Will New Hampshire Matter More?

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Brooks Kraft / Corbis for TIME

Iowa has been getting all the attention of late, but it’s entirely possible that when it comes to choosing the ultimate Republican nominee, the caucuses won’t matter all that much. It’s not hard to imagine Michele Bachmann winning the state and then failing to translate to New Hampshire, Nevada and South Carolina–places where she’ll lack a geographic advantage, and, at least in the first two states, where red-meat social conservatism packs a lighter punch. A Bachmann win, in other words, might well be an ephemeral, Huckabee ’08-like event. And if Mitt Romney–who after all was the frontrunner in the latest Des Moines Register poll–wins Iowa, then the state will only have affirmed the status quo.

Which is why New Hampshire seems to have more potential to shake things up. No one really expects Romney to win Iowa, after all. But New Hampshire is where the former Massachusetts governor has his own geographic advantage. That much is evident from the Suffolk University/WHDH TV poll released Tuesday night, which shows Romney with a commanding lead at 36 percent, 25 points ahead of his next closest rival. Sure, that rival is Bachmann, who has surged 8 points since May, to 11%. But you have to wonder how much farther Bachmann can rise in a state far more moderate than Iowa. On paper, Jon Huntsman promises to be Romney’s chief Granite State rival, but he registers a puny 4%.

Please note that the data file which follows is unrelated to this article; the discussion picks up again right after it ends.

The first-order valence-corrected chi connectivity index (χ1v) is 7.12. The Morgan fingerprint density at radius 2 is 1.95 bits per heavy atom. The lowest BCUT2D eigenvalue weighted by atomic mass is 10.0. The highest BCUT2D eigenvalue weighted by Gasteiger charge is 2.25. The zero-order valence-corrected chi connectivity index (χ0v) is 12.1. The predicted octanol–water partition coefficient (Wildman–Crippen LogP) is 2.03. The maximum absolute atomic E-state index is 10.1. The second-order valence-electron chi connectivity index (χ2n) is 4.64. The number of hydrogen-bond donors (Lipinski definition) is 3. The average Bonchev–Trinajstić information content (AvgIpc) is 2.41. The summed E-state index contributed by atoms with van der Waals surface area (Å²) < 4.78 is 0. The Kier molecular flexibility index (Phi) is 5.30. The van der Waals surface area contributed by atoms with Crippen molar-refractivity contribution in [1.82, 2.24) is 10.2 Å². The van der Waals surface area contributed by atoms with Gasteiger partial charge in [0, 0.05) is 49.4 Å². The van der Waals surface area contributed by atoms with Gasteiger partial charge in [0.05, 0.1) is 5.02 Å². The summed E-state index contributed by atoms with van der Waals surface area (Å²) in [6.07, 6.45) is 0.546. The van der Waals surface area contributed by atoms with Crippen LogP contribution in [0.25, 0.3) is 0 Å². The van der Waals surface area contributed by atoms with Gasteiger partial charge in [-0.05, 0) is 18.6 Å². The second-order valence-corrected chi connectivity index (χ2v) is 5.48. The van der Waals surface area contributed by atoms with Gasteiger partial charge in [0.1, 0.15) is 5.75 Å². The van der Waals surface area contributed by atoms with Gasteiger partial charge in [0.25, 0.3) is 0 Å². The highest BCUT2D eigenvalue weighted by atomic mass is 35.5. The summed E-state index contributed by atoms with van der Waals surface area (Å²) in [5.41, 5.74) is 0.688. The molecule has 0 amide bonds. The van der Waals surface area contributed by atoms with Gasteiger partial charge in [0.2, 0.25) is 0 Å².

And then there’s Tim Pawlenty, who, after formally announcing his candidacy last month, conducting a national media blitz, laying out a bold economic plan–and even getting a meaty profile in TIME magazine!–has somehow dropped three points to a pathetic two percent. (Pawlenty’s advisers say that it’s wrong to assert he must win Iowa, but it’s awfully hard to see how he survives New Hampshire without making a Hawkeye splash first. And if Jill Lawrence is right, Pawlenty is in some deep doo-doo out there.)

So truth be told, New Hampshire’s not looking so dramatic, either. And while Romney could have some trouble in South Carolina, where Mormons don’t seem terribly popular, his prospects in Nevada and Florida are promising. Which suggests that Mitt Romney, who is likely to announce a whopping fundraising haul in the coming days, might be in for an easier ride than people are predicting. After all, it’s not like his health care record in Massachusetts is a big secret, even if the attack ads haven’t begun yet. But Romney’s still in first place, and, although it’s still early, it’s easy to imagine him staying there.